Bandura, A. (1997). Self-efficacy: The exercise of control. New York: Freeman.

Boeree, C. G. (1997). Carl Rogers. My Webspace Files. Retrieved April 27, 2011, from http://webspace.ship.edu/cgboer/rogers.html

Colman, A. M. (Ed.). (2010). Humanistic psychology. In Oxford Reference Online. Retrieved May 7, 2011, from http://www.oxfordreference.com/pub/views/home.html

Feist, J. & Feist, G. J. (2009). Theories of personality (7th ed.). New York, NY: McGraw Hill.

Hoffman, L. (2004). Existential therapy. Existential Therapy Homepage. Retrieved May 08, 2011, from http://www.existential-therapy.com/Index.htm

Sunday, May 8, 2011

Historical Perspectives of Abnormal Psychology

Abnormal psychology focuses on abnormal behavior, its definition, classifications, explanations, and treatment (Hansell & Damour, 2008). Although its history is merely 100 years old, its story is richly textured. During its evolution, decisions regarding areas of focus evolved into six core concepts that enabled a more accurate definition of the field. To fully understand the scope and significance of contemporary abnormal psychology one must consider psychopathology and its origins, its distinct evolution, and the theoretical models of abnormality, which, in their diversity, attempt to treat those suffering from various disorders.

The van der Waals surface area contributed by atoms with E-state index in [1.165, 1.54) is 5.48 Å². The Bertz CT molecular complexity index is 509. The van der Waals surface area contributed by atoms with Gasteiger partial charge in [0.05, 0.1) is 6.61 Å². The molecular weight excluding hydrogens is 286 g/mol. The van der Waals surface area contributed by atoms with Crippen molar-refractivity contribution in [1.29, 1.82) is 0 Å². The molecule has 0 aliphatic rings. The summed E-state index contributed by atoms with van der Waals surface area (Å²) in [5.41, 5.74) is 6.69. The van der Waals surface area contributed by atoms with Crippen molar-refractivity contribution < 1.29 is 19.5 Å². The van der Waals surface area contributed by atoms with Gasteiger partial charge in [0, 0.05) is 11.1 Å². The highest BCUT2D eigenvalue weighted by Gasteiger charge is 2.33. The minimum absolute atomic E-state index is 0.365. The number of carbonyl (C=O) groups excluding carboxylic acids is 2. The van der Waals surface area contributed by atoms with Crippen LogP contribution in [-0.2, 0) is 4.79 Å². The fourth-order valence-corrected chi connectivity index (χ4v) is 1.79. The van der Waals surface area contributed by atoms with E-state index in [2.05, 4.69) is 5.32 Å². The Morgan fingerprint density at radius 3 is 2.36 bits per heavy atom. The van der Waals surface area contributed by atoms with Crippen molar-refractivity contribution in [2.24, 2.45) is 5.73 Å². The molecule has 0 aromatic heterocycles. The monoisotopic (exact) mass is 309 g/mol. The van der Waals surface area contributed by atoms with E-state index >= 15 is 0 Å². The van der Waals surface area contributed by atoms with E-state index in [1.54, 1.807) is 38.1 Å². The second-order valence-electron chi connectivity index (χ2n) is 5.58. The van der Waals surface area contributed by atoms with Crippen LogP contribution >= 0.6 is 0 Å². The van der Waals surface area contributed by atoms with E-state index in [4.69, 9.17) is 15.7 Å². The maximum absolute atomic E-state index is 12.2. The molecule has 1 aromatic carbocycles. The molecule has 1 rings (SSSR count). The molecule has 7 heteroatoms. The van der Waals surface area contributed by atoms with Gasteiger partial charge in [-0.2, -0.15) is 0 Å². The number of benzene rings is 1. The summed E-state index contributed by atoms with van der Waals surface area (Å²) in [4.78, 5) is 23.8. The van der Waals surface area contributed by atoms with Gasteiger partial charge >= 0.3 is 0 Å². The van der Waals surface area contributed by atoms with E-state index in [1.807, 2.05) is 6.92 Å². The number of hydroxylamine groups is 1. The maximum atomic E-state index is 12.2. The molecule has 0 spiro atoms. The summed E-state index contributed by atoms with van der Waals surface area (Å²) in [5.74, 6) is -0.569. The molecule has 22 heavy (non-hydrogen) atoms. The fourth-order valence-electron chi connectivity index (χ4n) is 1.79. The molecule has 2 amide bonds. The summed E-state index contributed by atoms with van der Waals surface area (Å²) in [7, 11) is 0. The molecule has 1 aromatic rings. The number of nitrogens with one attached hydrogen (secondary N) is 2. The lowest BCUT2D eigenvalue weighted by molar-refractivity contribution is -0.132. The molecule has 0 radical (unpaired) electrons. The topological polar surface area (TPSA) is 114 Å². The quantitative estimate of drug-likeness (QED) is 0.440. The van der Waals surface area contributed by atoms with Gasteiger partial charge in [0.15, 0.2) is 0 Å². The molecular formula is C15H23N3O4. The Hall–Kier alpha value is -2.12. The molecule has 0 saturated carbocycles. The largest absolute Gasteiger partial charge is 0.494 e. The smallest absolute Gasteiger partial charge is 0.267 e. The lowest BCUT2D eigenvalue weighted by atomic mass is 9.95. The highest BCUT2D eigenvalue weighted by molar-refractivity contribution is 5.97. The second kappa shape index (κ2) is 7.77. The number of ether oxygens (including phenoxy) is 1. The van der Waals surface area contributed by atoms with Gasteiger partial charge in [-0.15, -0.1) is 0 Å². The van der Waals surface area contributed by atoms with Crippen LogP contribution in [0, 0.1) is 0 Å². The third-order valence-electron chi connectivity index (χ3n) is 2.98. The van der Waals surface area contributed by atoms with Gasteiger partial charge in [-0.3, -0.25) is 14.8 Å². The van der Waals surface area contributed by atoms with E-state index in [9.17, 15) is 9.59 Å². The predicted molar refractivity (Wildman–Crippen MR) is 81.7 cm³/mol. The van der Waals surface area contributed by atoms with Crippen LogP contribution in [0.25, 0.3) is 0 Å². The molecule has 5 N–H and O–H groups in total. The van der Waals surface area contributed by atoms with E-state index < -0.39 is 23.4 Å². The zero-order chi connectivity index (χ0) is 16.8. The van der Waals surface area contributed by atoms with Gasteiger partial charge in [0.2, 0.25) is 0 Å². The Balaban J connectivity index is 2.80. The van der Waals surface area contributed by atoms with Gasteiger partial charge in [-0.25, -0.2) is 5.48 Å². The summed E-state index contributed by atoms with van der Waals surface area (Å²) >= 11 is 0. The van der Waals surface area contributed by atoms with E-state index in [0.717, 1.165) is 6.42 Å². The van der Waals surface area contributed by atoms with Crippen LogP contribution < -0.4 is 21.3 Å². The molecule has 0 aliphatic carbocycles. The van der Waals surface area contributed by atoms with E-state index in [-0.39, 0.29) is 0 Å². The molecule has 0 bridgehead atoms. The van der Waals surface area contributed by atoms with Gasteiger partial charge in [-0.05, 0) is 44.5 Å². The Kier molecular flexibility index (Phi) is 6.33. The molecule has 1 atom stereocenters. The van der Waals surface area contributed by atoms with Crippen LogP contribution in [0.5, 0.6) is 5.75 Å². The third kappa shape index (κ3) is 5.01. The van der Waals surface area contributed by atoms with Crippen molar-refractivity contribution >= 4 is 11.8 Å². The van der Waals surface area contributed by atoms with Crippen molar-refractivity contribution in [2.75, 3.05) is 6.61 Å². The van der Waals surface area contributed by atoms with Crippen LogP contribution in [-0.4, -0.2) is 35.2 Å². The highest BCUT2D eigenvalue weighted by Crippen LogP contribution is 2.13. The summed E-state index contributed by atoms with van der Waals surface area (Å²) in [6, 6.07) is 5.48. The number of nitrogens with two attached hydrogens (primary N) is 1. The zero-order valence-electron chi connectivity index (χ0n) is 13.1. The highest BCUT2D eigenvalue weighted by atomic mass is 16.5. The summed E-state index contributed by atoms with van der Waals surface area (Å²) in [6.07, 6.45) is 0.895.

Origins of Abnormal Psychology